In this exhibition, Lin Yan has created a set of two installations, Today No. 12, which consist of untreated industrial cement pipes and Xuan paper that either pour down from the mirrored ceiling with reflections, lights, and texture in play, or flow or crawl on the floor like a living organism from inside the concrete tube. The works portray the three-dimensional space as a contemporary artificial landscape. The pairs of en plein air sketches at the end of the 1970s by Pang Tao and Lin Yan are also put in the same section, drawing forth a drastic contrast between different delineations of social landscape. 'Empire', 'Pray', and 'Rose' are the brand names of three brick factories in New York that Lin occasionally came across. She weaved the implications of these words into her series of paintings of the same name that are also on show. Together with small-scale sculptural paintings and installations, what Lin Yan has created for the exhibition is a breathing spatial continuum that parallels a timeless lineage from which a distinctive exploration of her own time has emerged.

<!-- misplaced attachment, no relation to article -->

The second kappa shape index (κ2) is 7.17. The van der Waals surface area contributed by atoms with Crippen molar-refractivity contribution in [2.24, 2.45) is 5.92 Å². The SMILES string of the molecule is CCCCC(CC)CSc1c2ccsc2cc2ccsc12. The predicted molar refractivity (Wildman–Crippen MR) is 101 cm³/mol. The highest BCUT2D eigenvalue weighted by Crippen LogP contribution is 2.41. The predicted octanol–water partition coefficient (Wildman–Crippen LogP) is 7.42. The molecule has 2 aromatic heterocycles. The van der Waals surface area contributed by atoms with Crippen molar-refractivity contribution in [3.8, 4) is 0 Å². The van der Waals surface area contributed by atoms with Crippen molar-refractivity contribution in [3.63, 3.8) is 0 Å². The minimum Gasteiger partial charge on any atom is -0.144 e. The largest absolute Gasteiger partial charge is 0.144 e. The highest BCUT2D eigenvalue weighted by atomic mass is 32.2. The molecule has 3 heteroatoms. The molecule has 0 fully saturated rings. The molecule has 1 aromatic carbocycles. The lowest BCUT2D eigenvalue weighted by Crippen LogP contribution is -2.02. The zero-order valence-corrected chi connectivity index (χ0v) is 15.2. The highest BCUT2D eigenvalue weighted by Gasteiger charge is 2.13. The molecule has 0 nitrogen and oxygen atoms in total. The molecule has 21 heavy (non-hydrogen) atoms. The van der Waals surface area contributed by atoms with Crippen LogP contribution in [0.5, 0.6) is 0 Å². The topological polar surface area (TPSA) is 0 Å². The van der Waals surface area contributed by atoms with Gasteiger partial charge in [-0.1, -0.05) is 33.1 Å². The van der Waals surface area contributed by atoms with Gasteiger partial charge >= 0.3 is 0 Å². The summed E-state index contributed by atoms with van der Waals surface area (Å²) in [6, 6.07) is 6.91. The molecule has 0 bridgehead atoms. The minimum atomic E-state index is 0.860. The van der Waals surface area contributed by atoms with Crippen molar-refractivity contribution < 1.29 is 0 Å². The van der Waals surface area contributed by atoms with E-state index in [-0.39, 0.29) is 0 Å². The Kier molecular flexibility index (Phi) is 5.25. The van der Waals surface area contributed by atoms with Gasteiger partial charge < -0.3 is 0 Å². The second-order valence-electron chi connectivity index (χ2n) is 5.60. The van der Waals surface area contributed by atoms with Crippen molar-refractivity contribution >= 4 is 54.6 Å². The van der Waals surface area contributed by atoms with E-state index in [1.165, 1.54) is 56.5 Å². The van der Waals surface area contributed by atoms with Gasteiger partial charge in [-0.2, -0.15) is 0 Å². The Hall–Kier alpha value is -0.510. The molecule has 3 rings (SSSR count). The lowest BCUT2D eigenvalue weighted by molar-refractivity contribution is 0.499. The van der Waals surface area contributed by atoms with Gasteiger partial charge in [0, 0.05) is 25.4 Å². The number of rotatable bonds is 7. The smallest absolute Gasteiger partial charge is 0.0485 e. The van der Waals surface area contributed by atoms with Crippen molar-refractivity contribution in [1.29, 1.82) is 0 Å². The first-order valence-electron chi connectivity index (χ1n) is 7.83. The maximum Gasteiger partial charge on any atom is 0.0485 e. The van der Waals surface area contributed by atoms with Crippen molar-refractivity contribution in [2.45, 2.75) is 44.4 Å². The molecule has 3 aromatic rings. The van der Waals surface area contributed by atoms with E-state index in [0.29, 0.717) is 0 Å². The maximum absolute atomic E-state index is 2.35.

We have sent you an email containing a link to reset your password. Simply click the link and enter your new password to complete this process.
Scan the QR Code via WeChat to follow Ocula's official account.